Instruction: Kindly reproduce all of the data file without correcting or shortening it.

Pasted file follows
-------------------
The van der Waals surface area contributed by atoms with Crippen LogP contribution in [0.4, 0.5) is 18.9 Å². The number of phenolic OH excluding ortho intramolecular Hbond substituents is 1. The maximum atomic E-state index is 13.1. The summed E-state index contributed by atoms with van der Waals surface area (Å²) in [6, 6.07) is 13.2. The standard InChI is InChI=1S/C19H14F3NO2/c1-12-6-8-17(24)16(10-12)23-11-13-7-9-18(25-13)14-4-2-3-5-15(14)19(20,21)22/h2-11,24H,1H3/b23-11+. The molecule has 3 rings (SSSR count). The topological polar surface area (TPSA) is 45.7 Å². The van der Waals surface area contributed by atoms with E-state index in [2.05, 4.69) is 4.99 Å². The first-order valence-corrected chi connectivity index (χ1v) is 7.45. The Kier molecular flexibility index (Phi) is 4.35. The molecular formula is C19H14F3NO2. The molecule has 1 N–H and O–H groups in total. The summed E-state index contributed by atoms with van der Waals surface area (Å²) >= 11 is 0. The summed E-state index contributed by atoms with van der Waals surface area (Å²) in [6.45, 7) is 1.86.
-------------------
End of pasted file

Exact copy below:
The van der Waals surface area contributed by atoms with Crippen LogP contribution in [0.4, 0.5) is 18.9 Å². The number of phenolic OH excluding ortho intramolecular Hbond substituents is 1. The maximum atomic E-state index is 13.1. The summed E-state index contributed by atoms with van der Waals surface area (Å²) in [6, 6.07) is 13.2. The standard InChI is InChI=1S/C19H14F3NO2/c1-12-6-8-17(24)16(10-12)23-11-13-7-9-18(25-13)14-4-2-3-5-15(14)19(20,21)22/h2-11,24H,1H3/b23-11+. The molecule has 3 rings (SSSR count). The topological polar surface area (TPSA) is 45.7 Å². The van der Waals surface area contributed by atoms with E-state index in [2.05, 4.69) is 4.99 Å². The first-order valence-corrected chi connectivity index (χ1v) is 7.45. The Kier molecular flexibility index (Phi) is 4.35. The molecular formula is C19H14F3NO2. The molecule has 1 N–H and O–H groups in total. The summed E-state index contributed by atoms with van der Waals surface area (Å²) >= 11 is 0. The summed E-state index contributed by atoms with van der Waals surface area (Å²) in [6.45, 7) is 1.86.